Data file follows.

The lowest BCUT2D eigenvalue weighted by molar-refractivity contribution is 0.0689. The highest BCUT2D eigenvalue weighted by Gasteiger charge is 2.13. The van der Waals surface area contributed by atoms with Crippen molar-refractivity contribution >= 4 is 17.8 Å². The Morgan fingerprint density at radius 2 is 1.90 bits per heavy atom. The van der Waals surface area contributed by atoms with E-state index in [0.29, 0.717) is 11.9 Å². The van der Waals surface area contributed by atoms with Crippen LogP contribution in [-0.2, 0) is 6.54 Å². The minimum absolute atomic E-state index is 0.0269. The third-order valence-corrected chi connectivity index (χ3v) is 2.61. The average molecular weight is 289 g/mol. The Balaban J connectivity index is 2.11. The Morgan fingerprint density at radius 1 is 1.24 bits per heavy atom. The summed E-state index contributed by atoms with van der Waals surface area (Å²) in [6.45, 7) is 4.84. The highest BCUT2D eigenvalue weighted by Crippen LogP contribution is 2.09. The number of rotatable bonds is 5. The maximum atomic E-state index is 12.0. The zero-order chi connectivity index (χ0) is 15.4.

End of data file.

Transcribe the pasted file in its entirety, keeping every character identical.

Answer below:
The lowest BCUT2D eigenvalue weighted by molar-refractivity contribution is 0.0689. The highest BCUT2D eigenvalue weighted by Gasteiger charge is 2.13. The van der Waals surface area contributed by atoms with Crippen molar-refractivity contribution >= 4 is 17.8 Å². The Morgan fingerprint density at radius 2 is 1.90 bits per heavy atom. The van der Waals surface area contributed by atoms with E-state index in [0.29, 0.717) is 11.9 Å². The van der Waals surface area contributed by atoms with Crippen LogP contribution in [-0.2, 0) is 6.54 Å². The minimum absolute atomic E-state index is 0.0269. The third-order valence-corrected chi connectivity index (χ3v) is 2.61. The average molecular weight is 289 g/mol. The Balaban J connectivity index is 2.11. The Morgan fingerprint density at radius 1 is 1.24 bits per heavy atom. The summed E-state index contributed by atoms with van der Waals surface area (Å²) in [6.45, 7) is 4.84. The highest BCUT2D eigenvalue weighted by Crippen LogP contribution is 2.09. The number of rotatable bonds is 5. The maximum atomic E-state index is 12.0. The zero-order chi connectivity index (χ0) is 15.4.